Precious and UnpredictableBig Bend is a desert park. Desert water is precious, ephemeral, and unpredictable. The amount of available water in the backcountry has everything to do with rainfall—no rain means no water. Never stake your life on a water source that might not be present.
The dry desert air quickly uses up the body’s water reserves. We recommend that you carry a minimum of one gallon of water per person per day in the summer, slightly less in the winter. For half-day hikes, carry at least 2 quarts (2 l) per person.
Water in the Chisos MountainsRegardless of what you may have heard, Boot Spring is unreliable and usually dry. Depending on the time of year, and the amount of rainfall received, water may be available in small pools and depressions along the Boot Canyon Trail. Look for these pools between Boot Spring and the Northeast Rim trail junction. This water is vital to wildlife—please keep it clean. We recommend that this water also be filtered before use.
But the map shows a spring here...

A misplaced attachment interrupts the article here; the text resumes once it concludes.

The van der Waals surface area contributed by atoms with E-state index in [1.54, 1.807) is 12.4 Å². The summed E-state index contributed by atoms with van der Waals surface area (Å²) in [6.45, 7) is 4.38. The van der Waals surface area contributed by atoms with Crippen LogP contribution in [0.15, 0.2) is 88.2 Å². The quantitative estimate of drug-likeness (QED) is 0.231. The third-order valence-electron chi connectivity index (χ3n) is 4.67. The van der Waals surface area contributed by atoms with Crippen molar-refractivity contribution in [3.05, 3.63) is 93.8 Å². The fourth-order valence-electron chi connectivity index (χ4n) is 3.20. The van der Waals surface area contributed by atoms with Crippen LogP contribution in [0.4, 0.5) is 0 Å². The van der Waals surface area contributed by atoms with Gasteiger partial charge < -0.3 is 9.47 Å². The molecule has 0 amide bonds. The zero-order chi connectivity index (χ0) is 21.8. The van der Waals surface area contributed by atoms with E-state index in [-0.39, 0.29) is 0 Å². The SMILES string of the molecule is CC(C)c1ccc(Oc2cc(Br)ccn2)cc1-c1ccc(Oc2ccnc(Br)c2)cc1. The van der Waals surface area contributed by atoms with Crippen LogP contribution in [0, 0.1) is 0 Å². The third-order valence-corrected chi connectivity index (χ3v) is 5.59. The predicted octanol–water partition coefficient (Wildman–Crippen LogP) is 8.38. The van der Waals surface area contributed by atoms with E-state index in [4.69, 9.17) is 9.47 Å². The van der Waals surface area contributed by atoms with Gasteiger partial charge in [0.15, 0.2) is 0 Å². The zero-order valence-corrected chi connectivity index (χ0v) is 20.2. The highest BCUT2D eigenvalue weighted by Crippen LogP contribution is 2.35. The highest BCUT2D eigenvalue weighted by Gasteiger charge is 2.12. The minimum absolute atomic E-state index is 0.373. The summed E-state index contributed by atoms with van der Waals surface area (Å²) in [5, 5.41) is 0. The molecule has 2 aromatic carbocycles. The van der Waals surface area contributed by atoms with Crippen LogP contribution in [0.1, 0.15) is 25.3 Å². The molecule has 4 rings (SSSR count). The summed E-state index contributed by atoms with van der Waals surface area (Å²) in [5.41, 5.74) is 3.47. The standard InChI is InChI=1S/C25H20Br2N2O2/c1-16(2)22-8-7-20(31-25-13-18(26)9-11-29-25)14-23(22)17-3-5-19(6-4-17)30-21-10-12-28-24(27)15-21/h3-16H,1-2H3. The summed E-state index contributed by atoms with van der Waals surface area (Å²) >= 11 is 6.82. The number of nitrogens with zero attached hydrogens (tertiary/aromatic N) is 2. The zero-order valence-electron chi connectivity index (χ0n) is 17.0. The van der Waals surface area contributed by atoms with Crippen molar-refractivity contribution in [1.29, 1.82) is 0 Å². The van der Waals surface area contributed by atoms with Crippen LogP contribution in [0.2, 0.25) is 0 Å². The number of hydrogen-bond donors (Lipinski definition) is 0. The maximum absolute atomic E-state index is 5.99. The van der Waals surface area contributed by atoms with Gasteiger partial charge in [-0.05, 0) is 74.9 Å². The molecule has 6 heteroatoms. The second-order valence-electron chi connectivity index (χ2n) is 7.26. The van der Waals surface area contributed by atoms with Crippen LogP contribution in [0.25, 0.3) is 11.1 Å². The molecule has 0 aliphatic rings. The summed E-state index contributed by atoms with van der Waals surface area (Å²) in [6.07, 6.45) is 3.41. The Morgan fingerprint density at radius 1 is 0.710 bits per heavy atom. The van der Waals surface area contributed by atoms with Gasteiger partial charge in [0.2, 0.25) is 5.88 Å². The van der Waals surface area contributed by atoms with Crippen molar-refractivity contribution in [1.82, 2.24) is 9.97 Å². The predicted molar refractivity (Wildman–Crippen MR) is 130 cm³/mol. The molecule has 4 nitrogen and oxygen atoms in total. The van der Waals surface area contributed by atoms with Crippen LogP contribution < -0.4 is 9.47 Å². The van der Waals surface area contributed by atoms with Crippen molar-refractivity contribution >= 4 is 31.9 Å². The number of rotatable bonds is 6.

Dry conditions at Boot Spring.
Boot Spring after a heavy summer rain.
Cache and CarryResponsible backcountry users pack in all of the water they plan on using (recommended one gallon per person per day). Plan on using available water sources in the backcountry to augment the water supply you carry (filter all water taken from the backcountry); never stake your life on intermittent water sources.
Desert WaterSprings and tinajas (depressions in rock where water collects) are unreliable and may be unsafe to drink. Springs are rare in the desert and wildlife depend on them. Please carry enough water to supply your own needs.
Last updated: February 12, 2020